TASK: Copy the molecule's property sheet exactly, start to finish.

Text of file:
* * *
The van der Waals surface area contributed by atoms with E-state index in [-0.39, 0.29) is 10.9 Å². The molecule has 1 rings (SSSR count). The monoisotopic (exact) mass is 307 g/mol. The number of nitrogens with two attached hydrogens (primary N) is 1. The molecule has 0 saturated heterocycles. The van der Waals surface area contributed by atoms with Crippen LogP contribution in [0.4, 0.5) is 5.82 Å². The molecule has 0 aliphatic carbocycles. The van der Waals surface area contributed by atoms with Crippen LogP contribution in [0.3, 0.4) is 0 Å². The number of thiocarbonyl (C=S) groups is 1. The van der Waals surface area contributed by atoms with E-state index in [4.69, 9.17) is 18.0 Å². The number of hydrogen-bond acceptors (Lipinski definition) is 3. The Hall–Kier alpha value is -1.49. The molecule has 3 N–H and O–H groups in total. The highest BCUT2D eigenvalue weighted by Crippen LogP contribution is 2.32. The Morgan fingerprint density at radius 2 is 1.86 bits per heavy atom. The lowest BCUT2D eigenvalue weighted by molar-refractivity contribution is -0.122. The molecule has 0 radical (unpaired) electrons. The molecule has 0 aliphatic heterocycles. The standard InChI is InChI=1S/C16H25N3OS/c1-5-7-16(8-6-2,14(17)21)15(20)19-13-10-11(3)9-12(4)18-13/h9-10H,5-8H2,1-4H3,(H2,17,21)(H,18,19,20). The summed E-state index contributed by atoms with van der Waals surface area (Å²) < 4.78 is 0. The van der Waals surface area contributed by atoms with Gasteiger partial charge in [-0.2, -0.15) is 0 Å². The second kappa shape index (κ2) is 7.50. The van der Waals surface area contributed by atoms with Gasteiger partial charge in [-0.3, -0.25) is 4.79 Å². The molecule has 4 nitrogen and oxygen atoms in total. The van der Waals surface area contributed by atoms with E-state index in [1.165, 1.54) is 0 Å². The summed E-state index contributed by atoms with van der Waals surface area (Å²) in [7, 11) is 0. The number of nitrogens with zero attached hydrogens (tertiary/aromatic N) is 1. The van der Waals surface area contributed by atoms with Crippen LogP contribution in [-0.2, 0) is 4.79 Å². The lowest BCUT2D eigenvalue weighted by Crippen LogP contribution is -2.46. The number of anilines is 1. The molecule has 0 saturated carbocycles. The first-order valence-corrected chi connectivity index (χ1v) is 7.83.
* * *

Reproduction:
The van der Waals surface area contributed by atoms with E-state index in [-0.39, 0.29) is 10.9 Å². The molecule has 1 rings (SSSR count). The monoisotopic (exact) mass is 307 g/mol. The number of nitrogens with two attached hydrogens (primary N) is 1. The molecule has 0 saturated heterocycles. The van der Waals surface area contributed by atoms with Crippen LogP contribution in [0.4, 0.5) is 5.82 Å². The molecule has 0 aliphatic carbocycles. The van der Waals surface area contributed by atoms with Crippen LogP contribution in [0.3, 0.4) is 0 Å². The number of thiocarbonyl (C=S) groups is 1. The van der Waals surface area contributed by atoms with E-state index in [4.69, 9.17) is 18.0 Å². The number of hydrogen-bond acceptors (Lipinski definition) is 3. The Hall–Kier alpha value is -1.49. The molecule has 3 N–H and O–H groups in total. The highest BCUT2D eigenvalue weighted by Crippen LogP contribution is 2.32. The Morgan fingerprint density at radius 2 is 1.86 bits per heavy atom. The lowest BCUT2D eigenvalue weighted by molar-refractivity contribution is -0.122. The molecule has 0 radical (unpaired) electrons. The molecule has 0 aliphatic heterocycles. The standard InChI is InChI=1S/C16H25N3OS/c1-5-7-16(8-6-2,14(17)21)15(20)19-13-10-11(3)9-12(4)18-13/h9-10H,5-8H2,1-4H3,(H2,17,21)(H,18,19,20). The summed E-state index contributed by atoms with van der Waals surface area (Å²) < 4.78 is 0. The van der Waals surface area contributed by atoms with Gasteiger partial charge in [-0.2, -0.15) is 0 Å². The second kappa shape index (κ2) is 7.50. The van der Waals surface area contributed by atoms with Gasteiger partial charge in [-0.3, -0.25) is 4.79 Å². The molecule has 4 nitrogen and oxygen atoms in total. The van der Waals surface area contributed by atoms with E-state index in [1.165, 1.54) is 0 Å². The summed E-state index contributed by atoms with van der Waals surface area (Å²) in [7, 11) is 0. The number of nitrogens with zero attached hydrogens (tertiary/aromatic N) is 1. The van der Waals surface area contributed by atoms with Crippen LogP contribution in [-0.2, 0) is 4.79 Å². The lowest BCUT2D eigenvalue weighted by Crippen LogP contribution is -2.46. The number of anilines is 1. The molecule has 0 saturated carbocycles. The first-order valence-corrected chi connectivity index (χ1v) is 7.83.